ASC Close-Up: Todd A. Dos Reis

When you were a child, what film made the strongest impression on you?
Being raised by a single mother in a New Bedford, Massachusetts, housing project, I had a great deal of unsupervised time. I was slipping into R-rated movies at the age of 8. It’s there that I saw Three the Hard Way, Uptown Saturday Night, and other films that would later be classified as Blaxploitation, where actors like Sidney Poitier, Jim Kelly and Pam Grier were the heroes fighting for black people. 

Which cinematographers, past or present, do you most admire?
I have a council of ASC cinematographers in my mind who are constantly advising me: Conrad L. Hall encourages me to use every frame to tell a story; Gordon Willis makes me practice my craft every day, to light images as dark as he did; I strive to impress Roger Deakins with my lighting diagrams; and Bradford Young inspires me to think outside the box. 

What sparked your interest in photography?
I developed a love of the art by seeing films at my local theater every weekend. I took a photography class in high school, which introduced me to the science of making an image. 

Where did you train and/or study? 
I earned a bachelor’s degree in cinema/TV production at USC, but what I soaked up on film sets as a camera assistant and camera operator watching amazing cinematographers gave me a great foundation. As a young DP in the heyday of MTV, shooting close to 100 music videos gave me ample opportunity to create without fear.

“Achieving ASC membership gave me a concrete goal that has driven me my whole career. As one of only seven African Americans with this honor, membership gives me a platform to help find ways of reaching an underrepresented, diverse community like the one I came from.”

Who were your early teachers or mentors? 
On feature films, Russell Carpenter [ASC] showed me how lighting could tell a story, and that experimentation needed to be a way of life. I learned how to lead and treat crews by the example set by Johnny Simmons [ASC] on his music-video shoots. 

What are some of your key artistic influences? 
The quest for originality has driven my career, and I am influenced by artists who have changed the way the world ‘sees.’ Caravaggio revolutionized natural daylight in his paintings, while Vermeer boldly used strong shadows and shafts of light to create a style. 

How did you get your first break in the business? 
After college, my first job was as a PA on a Russell Carpenter feature.  I hounded the camera assistants, Mark Jackson and Art Martin, to teach me everything camera. They let me take Arri BL and Arri III magazines home on the weekends to practice. Soon, they needed a loader and I was hired. When a 2nd unit was brought on, I moved up to 2nd AC.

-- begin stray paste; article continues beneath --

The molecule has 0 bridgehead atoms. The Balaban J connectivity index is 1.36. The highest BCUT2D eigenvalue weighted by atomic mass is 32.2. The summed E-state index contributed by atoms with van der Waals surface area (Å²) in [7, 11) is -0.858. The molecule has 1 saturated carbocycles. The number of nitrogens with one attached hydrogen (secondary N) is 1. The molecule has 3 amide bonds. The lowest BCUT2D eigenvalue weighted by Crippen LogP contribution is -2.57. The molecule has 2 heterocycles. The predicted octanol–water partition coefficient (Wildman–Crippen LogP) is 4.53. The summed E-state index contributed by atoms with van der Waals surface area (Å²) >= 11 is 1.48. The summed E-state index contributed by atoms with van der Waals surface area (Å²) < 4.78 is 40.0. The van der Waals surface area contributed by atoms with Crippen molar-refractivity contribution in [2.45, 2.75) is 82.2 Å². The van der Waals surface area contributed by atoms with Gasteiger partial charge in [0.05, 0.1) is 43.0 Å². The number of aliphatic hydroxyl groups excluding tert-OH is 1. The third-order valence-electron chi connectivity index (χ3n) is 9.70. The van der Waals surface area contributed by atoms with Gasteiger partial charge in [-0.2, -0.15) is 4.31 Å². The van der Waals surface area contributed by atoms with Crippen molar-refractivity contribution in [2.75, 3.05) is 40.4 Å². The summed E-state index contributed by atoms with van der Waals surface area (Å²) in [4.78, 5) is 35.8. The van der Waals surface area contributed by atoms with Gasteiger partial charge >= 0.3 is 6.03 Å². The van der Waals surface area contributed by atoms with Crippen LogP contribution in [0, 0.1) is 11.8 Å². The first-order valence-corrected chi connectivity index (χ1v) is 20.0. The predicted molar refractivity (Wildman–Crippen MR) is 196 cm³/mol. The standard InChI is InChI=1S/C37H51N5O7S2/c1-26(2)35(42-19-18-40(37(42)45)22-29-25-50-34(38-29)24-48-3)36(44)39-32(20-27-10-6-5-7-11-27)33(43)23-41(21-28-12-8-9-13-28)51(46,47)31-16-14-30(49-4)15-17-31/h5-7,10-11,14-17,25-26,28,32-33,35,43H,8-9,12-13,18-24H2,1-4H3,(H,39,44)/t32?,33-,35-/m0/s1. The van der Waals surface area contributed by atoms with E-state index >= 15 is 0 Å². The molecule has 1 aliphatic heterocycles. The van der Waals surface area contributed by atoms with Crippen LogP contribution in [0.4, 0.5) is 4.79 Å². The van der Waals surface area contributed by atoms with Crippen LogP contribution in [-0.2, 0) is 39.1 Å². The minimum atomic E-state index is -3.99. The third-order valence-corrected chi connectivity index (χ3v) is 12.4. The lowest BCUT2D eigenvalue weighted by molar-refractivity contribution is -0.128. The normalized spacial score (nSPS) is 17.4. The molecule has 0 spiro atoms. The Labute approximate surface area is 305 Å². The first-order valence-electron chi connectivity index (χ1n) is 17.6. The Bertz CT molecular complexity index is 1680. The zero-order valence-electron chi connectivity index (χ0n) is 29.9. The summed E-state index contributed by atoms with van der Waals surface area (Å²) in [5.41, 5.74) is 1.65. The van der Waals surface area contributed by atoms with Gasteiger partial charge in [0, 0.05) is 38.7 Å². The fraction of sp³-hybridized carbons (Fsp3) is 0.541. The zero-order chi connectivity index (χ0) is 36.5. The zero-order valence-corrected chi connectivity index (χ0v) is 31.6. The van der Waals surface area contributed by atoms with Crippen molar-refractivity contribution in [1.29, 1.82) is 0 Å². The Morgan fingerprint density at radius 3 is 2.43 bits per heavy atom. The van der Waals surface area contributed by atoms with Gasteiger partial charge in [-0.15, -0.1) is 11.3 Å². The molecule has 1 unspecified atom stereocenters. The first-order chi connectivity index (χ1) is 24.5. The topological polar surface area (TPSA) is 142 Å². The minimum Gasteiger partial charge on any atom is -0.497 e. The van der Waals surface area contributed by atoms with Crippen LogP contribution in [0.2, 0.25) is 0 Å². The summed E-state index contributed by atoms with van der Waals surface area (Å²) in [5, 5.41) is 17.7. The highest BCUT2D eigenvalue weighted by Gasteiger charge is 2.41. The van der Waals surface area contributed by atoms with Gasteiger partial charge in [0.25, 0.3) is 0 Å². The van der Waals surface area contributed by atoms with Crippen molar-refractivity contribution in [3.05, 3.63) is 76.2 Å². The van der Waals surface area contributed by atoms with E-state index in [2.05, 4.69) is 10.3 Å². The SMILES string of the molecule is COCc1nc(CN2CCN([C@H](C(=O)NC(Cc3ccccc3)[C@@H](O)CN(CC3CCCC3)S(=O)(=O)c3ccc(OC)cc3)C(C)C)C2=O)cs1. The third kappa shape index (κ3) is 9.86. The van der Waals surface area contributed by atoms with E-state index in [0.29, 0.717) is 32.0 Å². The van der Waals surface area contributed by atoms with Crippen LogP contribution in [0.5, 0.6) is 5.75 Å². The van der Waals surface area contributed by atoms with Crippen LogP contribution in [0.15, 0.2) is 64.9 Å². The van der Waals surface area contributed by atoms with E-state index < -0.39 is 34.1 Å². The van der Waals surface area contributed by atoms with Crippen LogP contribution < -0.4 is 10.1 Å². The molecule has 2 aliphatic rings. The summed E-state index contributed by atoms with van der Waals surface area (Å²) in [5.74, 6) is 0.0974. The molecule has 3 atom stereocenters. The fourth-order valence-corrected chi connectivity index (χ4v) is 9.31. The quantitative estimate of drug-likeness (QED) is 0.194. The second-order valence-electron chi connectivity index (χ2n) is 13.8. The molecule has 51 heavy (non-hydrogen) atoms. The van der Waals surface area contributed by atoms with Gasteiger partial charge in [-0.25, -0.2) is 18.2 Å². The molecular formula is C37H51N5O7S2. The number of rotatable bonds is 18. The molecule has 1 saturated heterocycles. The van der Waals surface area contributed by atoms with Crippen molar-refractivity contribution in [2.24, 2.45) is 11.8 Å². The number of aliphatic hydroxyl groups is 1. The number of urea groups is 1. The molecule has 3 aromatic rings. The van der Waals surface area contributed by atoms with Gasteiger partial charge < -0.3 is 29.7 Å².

What has been your most satisfying moment on a project? 
There was a three-year span where I was going back and forth between Longmire, a modern Western crime drama, and Crazy Ex-Girlfriend, a musical comedy. The desert landscape of Longmire allowed me to push the limits of both darkness and blazing brilliance. On every episode of Crazy Ex-Girlfriend, we were able to create three musical numbers. 

Have you made any memorable blunders? 
As a 1st AC, I blew focus on a John Woo film and then had to listen to John Woo moan in agony during dailies.

What is the best professional advice you’ve ever received? 
Absorb the wealth of knowledge that you are surrounded by on the set. Never stop learning.

What recent books, films or artworks have inspired you? 
I am inspired by the storytelling of Christopher Nolan, Sam Mendes and David Fincher.

Do you have any favorite genres, or genres you would like to try? 
I am mesmerized by film noir — from the films of the ’40s to Blade Runner 2049. My soul would be satisfied if I could create a world steeped in dark shadows. 

If you weren’t a cinematographer, what might you be doing instead? 
My childhood dream was to play basketball for the Boston Celtics. My adult dream is to play center midfield for the U.S. National Soccer Team.

Which ASC cinematographers recommended you for membership? 
David Klein, Russell Carpenter and Johnny Simmons.

How has ASC membership impacted your life and career?
Achieving ASC membership gave me a concrete goal that has driven me my whole career. As one of only seven African Americans with this honor, membership gives me a platform to help find ways of reaching an underrepresented, diverse community like the one I came from, and to be a resource for those undiscovered artists.

Your find his personal site here.

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